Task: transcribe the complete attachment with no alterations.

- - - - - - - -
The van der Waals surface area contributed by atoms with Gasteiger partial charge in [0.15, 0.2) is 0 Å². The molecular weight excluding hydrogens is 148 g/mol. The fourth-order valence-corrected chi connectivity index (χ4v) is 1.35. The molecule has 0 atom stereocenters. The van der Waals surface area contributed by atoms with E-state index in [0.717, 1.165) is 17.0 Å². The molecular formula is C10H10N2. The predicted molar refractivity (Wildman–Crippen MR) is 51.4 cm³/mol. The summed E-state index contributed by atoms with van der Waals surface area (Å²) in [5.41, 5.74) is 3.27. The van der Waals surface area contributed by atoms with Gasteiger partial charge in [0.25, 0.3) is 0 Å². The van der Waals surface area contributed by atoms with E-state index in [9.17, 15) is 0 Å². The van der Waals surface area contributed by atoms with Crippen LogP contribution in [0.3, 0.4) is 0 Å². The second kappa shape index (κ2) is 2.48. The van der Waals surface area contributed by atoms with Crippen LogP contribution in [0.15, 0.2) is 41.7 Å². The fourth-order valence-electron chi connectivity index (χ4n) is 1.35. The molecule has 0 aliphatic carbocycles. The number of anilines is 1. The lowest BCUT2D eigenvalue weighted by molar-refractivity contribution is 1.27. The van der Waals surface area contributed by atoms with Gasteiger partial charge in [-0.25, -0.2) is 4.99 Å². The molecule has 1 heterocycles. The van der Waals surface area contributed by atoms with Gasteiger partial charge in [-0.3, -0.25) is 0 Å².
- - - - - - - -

The van der Waals surface area contributed by atoms with Gasteiger partial charge in [0.15, 0.2) is 0 Å². The molecular weight excluding hydrogens is 148 g/mol. The fourth-order valence-corrected chi connectivity index (χ4v) is 1.35. The molecule has 0 atom stereocenters. The van der Waals surface area contributed by atoms with E-state index in [0.717, 1.165) is 17.0 Å². The molecular formula is C10H10N2. The predicted molar refractivity (Wildman–Crippen MR) is 51.4 cm³/mol. The summed E-state index contributed by atoms with van der Waals surface area (Å²) in [5.41, 5.74) is 3.27. The van der Waals surface area contributed by atoms with Gasteiger partial charge in [0.25, 0.3) is 0 Å². The van der Waals surface area contributed by atoms with E-state index in [9.17, 15) is 0 Å². The van der Waals surface area contributed by atoms with Crippen LogP contribution in [0.3, 0.4) is 0 Å². The second kappa shape index (κ2) is 2.48. The van der Waals surface area contributed by atoms with Crippen LogP contribution in [0.15, 0.2) is 41.7 Å². The fourth-order valence-electron chi connectivity index (χ4n) is 1.35. The molecule has 0 aliphatic carbocycles. The number of anilines is 1. The lowest BCUT2D eigenvalue weighted by molar-refractivity contribution is 1.27. The van der Waals surface area contributed by atoms with Gasteiger partial charge in [-0.25, -0.2) is 4.99 Å². The molecule has 1 heterocycles. The van der Waals surface area contributed by atoms with Gasteiger partial charge in [-0.3, -0.25) is 0 Å².